Read the original Dutch version here.
Huge waves of new and amended laws and regulations plague the financial sector. It is starting to become a real burden for banks, insurers, pension funds and investment institutions to implement and comply with all the rules. But consultants specialising in compliance like Charco & Dique do not complain too loudly about this.
- Rules for financial institutions are becoming increasingly extensive and complex.
- This burdens the industry, but is a gap in the market for consultants specialising in compliance.
- Charco&Dique is one of the largest firms in the Netherlands in that field and was recently acquired by a European consultancy.
Rules for financial institutions are becoming increasingly extensive and complex. This burdens the industry, but is a gap in the market for consultants who specialise in compliance.
Charco&Dique is one of the largest firms in the Netherlands in that field and was recently acquired by the European consultancy, ProjectiveGroup. In preparation for the interview, consultant firm Charco&Dique sends an overview of (upcoming) changes in laws and regulations in the financial sector: a presentation of 74 densely written slides.
Sustainability reporting, new European standards for investment funds, pension legislation, tightening anti-money laundering rules, new resolution regimes, crypto-regulation, the list is endless. No financial institution escapes the tsunami of regulations. That makes external help almost indispensable. 'The big banks and insurers in particular naturally have hefty compliance departments that make sure their business stays compliant,' explains Ronald van Dijk. He is one of the founders of Charco&Dique. 'But for medium-sized and small financial institutions, it quickly becomes too much and too complex.'
From this perspective, Van Dijk and his partner Alex Poel were timely when they started as independent consultants in 2010. Both worked for some time at regulator Authority Financial Markets (AFM) and predecessor STE, before becoming their own bosses with an intermediate step. Poel worked at securities bank Stroeve for a long time and then switched to DSB Bank. Van Dijk supervised financial institutions at AFM until 2006 and then worked for consultancy firm Protiviti.
Now the men actually do just three things. They help companies implement new rules and offer training in that area, including a digital encyclopaedia of all, often European, rules for financial institutions.
But like the fire brigade, it does not stop at prevention. If a fire breaks out, Charco&Dique (Spanish for Poel and Van Dijk), steps out just as willingly.
And there are often fires; hassles with AFM or De Nederlandsche Bank. It helps then that a large number of the consultancy's staff come from that background. Knowing how regulators think and act is golden for a company that unexpectedly lands on the radar of one of them. DeGiro, for instance, called in Charco&Dique when the online broker came under fire from the AFM three years ago.
Van Dijk is very cautious about naming client names, smiling only when the name DeGiro comes up. 'But it is true that we are often flown in at such times'. By then, his clients are often in situations that would be better left behind the scenes.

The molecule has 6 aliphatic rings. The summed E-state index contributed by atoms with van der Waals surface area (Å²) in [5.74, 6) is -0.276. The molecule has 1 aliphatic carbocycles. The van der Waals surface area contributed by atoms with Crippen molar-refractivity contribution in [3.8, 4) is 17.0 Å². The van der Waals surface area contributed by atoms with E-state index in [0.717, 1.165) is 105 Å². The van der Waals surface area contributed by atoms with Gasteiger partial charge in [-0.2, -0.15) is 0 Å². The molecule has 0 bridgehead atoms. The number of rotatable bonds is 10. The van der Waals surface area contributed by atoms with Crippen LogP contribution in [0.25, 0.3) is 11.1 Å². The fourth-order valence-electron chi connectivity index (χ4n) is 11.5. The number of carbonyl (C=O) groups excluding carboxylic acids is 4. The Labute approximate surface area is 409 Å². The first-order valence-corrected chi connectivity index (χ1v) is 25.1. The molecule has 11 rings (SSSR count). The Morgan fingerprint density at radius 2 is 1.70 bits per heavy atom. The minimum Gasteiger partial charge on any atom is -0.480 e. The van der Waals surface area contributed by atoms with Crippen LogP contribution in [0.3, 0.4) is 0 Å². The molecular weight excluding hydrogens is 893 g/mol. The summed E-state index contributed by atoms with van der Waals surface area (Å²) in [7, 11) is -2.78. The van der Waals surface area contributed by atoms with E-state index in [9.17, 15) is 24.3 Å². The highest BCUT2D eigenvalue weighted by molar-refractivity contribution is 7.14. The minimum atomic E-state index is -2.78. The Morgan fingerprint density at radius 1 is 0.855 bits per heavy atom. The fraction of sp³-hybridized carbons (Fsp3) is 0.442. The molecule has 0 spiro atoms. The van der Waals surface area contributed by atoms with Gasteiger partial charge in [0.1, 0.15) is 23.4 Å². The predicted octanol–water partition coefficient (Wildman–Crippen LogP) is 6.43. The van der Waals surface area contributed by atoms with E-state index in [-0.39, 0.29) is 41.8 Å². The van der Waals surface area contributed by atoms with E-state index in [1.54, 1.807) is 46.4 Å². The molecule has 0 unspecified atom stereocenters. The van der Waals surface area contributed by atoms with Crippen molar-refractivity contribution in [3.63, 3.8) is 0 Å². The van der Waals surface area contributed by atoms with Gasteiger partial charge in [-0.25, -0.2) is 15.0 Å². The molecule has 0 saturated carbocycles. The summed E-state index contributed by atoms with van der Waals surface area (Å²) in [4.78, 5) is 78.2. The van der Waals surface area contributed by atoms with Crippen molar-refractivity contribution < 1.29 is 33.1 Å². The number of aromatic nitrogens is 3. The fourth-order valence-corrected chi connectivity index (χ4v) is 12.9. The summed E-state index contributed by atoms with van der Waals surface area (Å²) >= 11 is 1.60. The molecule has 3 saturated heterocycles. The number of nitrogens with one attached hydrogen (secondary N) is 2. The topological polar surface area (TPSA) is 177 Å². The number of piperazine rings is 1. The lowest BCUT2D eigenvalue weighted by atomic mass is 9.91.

Since 2010, the firm has grown from three people to almost 60 employees, who together achieve a turnover of almost €8m a year. That growth caught the attention of ProjectiveGroup, an originally Belgian consultancy with offices in Brussels, Paris, Zurich and London. The company employs some 600 people and achieves €80m in revenue. ProjectiveGroup already bought Dutch pension consultancy Mastermind in 2021. It also absorbed Charco & Dique at the end of October.
Founder Stefan Dierckx ProjectiveGroup foresees further growth in regulatory advice. 'We are already quite big on data and specific automation, such as Swift's new standard for international payments,' he explains. 'For pensions, we are also well equipped. Charco&Dique now complements our knowledge of compliance very well.'
Many regulations come from Brussels and basically apply to all European member states. That automatically makes the market for ProjectiveGroup's services very large. Dierckx has had a wealthy shareholder on board with Flemish investor GIMV for more growth since eighteen months. Dierckx also bought payment-specialised Enigma in 2022. He does not expect acquisitions in the Netherlands. 'That will now rather be in Germany, where we already have a small foothold but want to expand.’
That there is a proliferation of laws and regulations does not necessarily make Van Dijk happy. In fact, the complexity is also increasing. There are more and more court rulings in new areas. Supervisors also often apply fairly general rules to very specific situations, building a kind of case law.
'It is a day's work to keep track of all those dozens of sources of new information, even if we do it almost fully automated,' says Van Dijk.
However, the problem of the regulation drive for the financial sector is even bigger. 'We see that the desire to properly comply with all those rules decreases as more are added. This is not good, of course, because ultimately there is a good purpose behind it. But companies know they have no other choice, because the fines from regulators and the associated reputational damage can be huge.'